Fans of police procedurals who haven't caught up with this series should give it a go. Whilst it is set in Mongolia, and there are unusual names and unusual settings which give it a slightly exotic feel, the basis of the book is a sound procedural with the same sorts of issues that plague police departments the world over. The connection between the Underworld of Gangsters, Drugs and influence and police department corruption has quite a resonance for a Melbourne, Australia based reader.
THE ADVERSARY finds Nergui moved on from the Serious Crimes Squad with Doripalam, his one time protege, taking over as head. When the crime lord Muunokhoi is acquitted because of problems with the validity of evidence against him, the issue of corruption within even the Serious Crimes Squad can't be ignored any longer. Nergui is bought back to try to get to the bottom of the fiasco. Tunjin, old, obese and totally responsible for the faked evidence is suspended. Judge Raadna. who presided over the aborted trial, turns out to be an old Nergui acquaintance and she is being threatened. Meanwhile an elderly woman - member of a nomadic family is beaten to death when she has stayed, refusing to move on with her family, waiting for her missing son to be found.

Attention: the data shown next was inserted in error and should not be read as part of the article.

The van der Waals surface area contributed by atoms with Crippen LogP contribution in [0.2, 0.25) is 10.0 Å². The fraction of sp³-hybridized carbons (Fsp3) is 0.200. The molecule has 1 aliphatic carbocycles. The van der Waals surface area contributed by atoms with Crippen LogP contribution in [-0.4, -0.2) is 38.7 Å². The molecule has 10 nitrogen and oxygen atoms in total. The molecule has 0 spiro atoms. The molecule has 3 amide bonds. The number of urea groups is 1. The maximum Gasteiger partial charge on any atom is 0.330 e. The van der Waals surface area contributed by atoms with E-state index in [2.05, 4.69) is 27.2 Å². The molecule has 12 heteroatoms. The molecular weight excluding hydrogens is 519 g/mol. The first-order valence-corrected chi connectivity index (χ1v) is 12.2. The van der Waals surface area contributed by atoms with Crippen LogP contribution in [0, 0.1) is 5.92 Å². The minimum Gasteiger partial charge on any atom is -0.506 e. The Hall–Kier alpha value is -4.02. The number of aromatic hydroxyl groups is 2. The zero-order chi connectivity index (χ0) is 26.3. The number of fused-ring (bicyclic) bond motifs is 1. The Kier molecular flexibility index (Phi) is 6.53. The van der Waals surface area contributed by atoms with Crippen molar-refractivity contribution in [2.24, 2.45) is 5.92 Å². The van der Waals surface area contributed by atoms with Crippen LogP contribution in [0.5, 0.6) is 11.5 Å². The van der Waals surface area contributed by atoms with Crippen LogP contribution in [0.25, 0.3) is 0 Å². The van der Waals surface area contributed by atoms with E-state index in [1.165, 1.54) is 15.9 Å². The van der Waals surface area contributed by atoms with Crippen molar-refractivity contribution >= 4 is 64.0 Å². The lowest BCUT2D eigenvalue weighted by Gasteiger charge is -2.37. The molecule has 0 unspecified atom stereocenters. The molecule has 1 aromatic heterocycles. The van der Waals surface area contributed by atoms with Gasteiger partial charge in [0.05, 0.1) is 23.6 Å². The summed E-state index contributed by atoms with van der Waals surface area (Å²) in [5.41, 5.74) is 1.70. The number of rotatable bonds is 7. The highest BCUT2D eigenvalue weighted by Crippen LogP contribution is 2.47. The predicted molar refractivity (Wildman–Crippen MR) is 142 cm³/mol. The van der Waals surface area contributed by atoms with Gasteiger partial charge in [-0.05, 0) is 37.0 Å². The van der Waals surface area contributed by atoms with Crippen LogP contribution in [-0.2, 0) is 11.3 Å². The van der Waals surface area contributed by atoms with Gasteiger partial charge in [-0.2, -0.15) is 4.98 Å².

As Muunokhoi seeks to re-establish control over his empire, Tunjin must make something of himself. Doripalam has to find out who killed a poor defenceless old woman and why - whilst he also tries to find her nomadic family somewhere in the vast Mongolian steppes. Nergui must establish the lengths to which the corruption within his old department has spread. He is not even sure if he can trust Doripalam and the feeling is mutual.